|Sidney Clayton Woodroffe|
|Born||17 December 1895
Lewes, Sussex, England
|Died||30 July 1915 (aged 19)
Hooge, Flanders, Belgium
|Years of service||1914 - 1915 †|
|Battles/wars||World War I|
|Relations||Kenneth Woodroffe (brother)|
Sidney Clayton Woodroffe VC (17 December 1895 – 30 July 1915) was an English recipient of the Victoria Cross, the highest and most prestigious award for gallantry in the face of the enemy that can be awarded to British and Commonwealth forces.
He was 19 years old, and a second lieutenant in the 8th Battalion, The Rifle Brigade (Prince Consort's Own), British Army during the First World War when the following deed took place for which he was awarded the VC.
On 30 July 1915 at Hooge, Belgium, when the enemy had broken through the centre of our front trenches, Second Lieutenant Woodroffe's position was heavily attacked with bombs from the flank and subsequently from the rear, but he managed to defend his post until all his bombs were exhausted. He then skillfully withdrew his remaining men and immediately led them forward in a counter-attack under intense rifle and machine-gun fire, and was killed whilst in the act of cutting the wire obstacles in the open.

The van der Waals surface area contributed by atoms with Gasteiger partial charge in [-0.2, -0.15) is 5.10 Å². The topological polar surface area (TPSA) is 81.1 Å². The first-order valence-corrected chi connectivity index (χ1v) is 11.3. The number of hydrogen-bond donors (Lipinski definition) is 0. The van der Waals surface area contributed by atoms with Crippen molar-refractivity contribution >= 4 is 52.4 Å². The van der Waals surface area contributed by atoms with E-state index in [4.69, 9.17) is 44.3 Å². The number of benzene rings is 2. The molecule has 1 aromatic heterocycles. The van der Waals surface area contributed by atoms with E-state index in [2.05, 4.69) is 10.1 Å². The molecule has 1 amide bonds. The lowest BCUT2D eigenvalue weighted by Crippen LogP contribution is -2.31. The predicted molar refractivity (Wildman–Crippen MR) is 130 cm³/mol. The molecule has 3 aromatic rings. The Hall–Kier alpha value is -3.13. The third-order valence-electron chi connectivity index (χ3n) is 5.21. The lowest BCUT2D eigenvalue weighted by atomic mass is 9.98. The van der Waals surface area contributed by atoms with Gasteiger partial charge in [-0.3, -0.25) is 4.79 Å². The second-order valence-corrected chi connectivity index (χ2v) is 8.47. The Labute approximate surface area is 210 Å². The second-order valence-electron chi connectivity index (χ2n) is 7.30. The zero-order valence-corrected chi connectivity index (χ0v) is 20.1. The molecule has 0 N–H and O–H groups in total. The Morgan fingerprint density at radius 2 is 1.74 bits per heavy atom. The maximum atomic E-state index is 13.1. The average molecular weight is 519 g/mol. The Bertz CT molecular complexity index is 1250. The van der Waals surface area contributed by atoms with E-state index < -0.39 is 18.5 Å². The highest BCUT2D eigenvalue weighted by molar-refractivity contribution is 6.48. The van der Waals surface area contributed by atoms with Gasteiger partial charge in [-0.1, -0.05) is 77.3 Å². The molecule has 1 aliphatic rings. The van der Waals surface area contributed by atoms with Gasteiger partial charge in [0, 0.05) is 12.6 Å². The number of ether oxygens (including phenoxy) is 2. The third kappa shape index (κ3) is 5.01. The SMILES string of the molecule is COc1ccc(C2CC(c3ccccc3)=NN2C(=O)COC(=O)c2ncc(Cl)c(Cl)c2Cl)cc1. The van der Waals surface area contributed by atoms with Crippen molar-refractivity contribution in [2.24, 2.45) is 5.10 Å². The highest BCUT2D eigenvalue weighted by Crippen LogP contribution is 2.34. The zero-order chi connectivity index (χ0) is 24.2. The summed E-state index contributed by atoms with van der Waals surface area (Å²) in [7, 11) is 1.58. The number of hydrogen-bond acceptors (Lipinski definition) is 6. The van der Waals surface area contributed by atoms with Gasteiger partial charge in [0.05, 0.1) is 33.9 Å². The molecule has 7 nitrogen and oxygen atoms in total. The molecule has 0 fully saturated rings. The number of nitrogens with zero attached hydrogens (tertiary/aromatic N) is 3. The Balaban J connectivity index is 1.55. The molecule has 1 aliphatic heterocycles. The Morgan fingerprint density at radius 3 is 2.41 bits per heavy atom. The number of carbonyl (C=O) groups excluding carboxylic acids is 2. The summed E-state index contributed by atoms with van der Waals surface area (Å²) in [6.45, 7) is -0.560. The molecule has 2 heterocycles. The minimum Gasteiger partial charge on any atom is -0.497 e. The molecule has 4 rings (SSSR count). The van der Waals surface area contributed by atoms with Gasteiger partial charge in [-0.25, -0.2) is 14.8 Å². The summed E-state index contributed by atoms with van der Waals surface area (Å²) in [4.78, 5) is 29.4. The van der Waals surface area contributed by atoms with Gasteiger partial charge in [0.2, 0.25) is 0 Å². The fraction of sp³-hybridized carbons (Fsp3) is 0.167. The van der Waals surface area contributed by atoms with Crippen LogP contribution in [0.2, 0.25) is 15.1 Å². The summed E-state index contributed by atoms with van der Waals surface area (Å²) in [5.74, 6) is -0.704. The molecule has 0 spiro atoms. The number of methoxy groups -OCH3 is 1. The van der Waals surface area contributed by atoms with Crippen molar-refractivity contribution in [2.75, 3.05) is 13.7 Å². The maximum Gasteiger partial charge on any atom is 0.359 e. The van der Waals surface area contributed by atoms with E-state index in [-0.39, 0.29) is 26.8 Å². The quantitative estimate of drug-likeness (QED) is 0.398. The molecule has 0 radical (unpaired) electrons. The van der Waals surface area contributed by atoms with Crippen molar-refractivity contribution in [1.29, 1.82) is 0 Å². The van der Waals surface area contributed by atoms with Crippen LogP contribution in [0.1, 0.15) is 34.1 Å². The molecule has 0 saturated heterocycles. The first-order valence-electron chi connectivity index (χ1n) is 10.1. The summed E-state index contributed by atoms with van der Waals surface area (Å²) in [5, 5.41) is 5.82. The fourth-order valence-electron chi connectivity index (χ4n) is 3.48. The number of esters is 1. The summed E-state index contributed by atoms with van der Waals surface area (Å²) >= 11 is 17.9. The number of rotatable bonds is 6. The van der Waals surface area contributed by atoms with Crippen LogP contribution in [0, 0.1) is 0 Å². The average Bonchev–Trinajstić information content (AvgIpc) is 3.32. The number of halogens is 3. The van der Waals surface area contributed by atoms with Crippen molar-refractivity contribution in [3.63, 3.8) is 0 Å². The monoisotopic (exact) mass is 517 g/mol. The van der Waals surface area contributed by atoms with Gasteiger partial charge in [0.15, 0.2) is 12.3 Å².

2nd Lt. Woodroffe has no known grave and is commemorated at the Menin Gate in Ypres. His entry is possibly unique, in that the postnomial VC appears before his name, and was most likely added at a later date. He is also listed on the Lewes War Memorial.
- Monuments to Courage (David Harvey, 1999)
- The Register of the Victoria Cross (This England, 1997)
- VCs of the First World War - The Western Front 1915 (Peter F. Batchelor & Christopher Matson, 1999)